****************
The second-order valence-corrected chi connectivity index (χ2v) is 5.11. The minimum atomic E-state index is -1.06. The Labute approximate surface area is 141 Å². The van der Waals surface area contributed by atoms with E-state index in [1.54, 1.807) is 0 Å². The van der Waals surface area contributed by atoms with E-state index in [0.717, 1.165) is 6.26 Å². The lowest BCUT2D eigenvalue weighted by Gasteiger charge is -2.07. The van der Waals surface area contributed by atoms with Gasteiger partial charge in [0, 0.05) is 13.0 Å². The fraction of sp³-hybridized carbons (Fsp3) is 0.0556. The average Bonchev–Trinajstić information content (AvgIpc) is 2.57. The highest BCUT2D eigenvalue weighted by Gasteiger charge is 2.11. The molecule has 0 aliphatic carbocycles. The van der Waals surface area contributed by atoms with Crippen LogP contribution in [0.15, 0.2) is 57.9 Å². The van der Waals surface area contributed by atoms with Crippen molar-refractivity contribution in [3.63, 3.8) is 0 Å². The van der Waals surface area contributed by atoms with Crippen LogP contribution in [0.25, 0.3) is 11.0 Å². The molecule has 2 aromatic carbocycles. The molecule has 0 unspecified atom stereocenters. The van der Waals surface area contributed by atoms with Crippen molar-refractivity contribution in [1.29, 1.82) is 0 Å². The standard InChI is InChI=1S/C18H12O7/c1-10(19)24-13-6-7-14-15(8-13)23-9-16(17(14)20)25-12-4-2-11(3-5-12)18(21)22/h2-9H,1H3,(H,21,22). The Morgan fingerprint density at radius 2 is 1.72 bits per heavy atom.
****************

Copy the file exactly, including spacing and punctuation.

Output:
The second-order valence-corrected chi connectivity index (χ2v) is 5.11. The minimum atomic E-state index is -1.06. The Labute approximate surface area is 141 Å². The van der Waals surface area contributed by atoms with E-state index in [1.54, 1.807) is 0 Å². The van der Waals surface area contributed by atoms with E-state index in [0.717, 1.165) is 6.26 Å². The lowest BCUT2D eigenvalue weighted by Gasteiger charge is -2.07. The van der Waals surface area contributed by atoms with Gasteiger partial charge in [0, 0.05) is 13.0 Å². The fraction of sp³-hybridized carbons (Fsp3) is 0.0556. The average Bonchev–Trinajstić information content (AvgIpc) is 2.57. The highest BCUT2D eigenvalue weighted by Gasteiger charge is 2.11. The molecule has 0 aliphatic carbocycles. The van der Waals surface area contributed by atoms with Crippen LogP contribution in [0.15, 0.2) is 57.9 Å². The van der Waals surface area contributed by atoms with Crippen molar-refractivity contribution in [3.63, 3.8) is 0 Å². The van der Waals surface area contributed by atoms with Crippen LogP contribution in [0.25, 0.3) is 11.0 Å². The molecule has 2 aromatic carbocycles. The molecule has 0 unspecified atom stereocenters. The van der Waals surface area contributed by atoms with Crippen molar-refractivity contribution in [1.29, 1.82) is 0 Å². The standard InChI is InChI=1S/C18H12O7/c1-10(19)24-13-6-7-14-15(8-13)23-9-16(17(14)20)25-12-4-2-11(3-5-12)18(21)22/h2-9H,1H3,(H,21,22). The Morgan fingerprint density at radius 2 is 1.72 bits per heavy atom.